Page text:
After reading both Schlosser’s Fast Food Nation and Brownell’s Food Fight, I am well aware of the impact that soda has on child obesity. While I am by no means obese, I confess my own affection for ginger ale, although my consumption has been somewhat reduced by my even greater affections for decent beer and coffee.
Schlosser’s chapter about soda companies and schools was disheartening to say the least. That’s why I was so suprised to hear that the big soda companies had “agreed” to stop selling soda in schools.
In a deal announced Wednesday, the nation’s largest beverage distributors agreed to stop selling non-diet sodas to most public schools, where childhood obesity has become an increasing concern.
Public high schools would still be sold diet soda under the agreement, but elementary and middle schools would be sold only unsweetened juice, low-fat milk and water, said Jay Carson, a spokesman for former President Clinton, whose William J. Clinton Foundation helped broker the deal.
The article goes on to say that soda sales in schools represents a mere fraction of the companies’ revenues, and that’s probably true, but as we all know, there is great value in brand impression, and turning kids into [insert soda brand here]-drinkers by saturating (almost literally) their environment with it is far more important to the bottom line than immediate sales.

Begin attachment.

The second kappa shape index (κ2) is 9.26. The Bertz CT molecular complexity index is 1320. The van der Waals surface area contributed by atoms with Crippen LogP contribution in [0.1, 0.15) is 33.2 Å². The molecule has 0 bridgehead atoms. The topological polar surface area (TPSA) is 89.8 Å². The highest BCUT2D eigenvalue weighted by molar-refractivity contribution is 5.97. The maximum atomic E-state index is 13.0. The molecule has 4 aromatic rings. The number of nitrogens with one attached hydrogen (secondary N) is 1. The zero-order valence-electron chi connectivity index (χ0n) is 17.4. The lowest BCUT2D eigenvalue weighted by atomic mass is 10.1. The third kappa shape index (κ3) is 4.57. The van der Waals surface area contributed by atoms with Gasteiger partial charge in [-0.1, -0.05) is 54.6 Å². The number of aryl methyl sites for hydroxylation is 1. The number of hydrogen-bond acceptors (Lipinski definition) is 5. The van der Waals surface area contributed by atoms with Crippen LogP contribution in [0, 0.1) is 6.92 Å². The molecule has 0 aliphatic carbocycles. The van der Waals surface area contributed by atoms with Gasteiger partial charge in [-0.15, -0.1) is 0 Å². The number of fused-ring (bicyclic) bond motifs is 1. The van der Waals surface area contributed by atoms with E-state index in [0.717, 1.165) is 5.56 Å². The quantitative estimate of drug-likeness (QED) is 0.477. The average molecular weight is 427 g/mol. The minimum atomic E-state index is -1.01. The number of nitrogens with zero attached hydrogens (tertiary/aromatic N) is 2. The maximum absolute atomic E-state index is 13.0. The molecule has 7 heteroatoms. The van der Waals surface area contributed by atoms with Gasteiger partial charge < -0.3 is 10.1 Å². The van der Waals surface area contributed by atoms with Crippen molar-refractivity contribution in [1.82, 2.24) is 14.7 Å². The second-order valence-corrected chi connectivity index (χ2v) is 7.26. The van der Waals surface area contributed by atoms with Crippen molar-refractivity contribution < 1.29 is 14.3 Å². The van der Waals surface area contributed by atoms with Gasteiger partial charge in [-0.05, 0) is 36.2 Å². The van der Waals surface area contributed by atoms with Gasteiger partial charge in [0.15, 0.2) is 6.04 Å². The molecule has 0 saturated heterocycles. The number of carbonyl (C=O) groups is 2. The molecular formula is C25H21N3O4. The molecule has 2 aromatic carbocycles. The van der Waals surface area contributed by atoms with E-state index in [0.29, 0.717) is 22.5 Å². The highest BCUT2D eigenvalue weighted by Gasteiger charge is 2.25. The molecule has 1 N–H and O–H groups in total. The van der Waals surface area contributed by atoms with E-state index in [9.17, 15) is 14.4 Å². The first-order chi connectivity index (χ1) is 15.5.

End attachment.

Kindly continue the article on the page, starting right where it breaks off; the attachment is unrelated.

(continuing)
My guess is that there was nothing “voluntary” about this move, and that there’s enough public outcry now that some politicians somewhere stopped looking at their soft money long enough to find their testicles. After all, this comes at the same time that we see a new study that finds Americans consistently less healthy than the English, and not just because of increased obesity.
White middle-aged Americans are less healthy than their English counterparts, research suggests.
Americans aged 55 to 64 are up to twice as likely to suffer from diabetes, lung cancer and high blood pressure as English people of the same age.
The healthiest Americans had similar disease rates to the least healthy English, the Journal of the American Medical Association study found.
There’s something seriously wrong with America’s approach to diet and lifestyle in general, I think.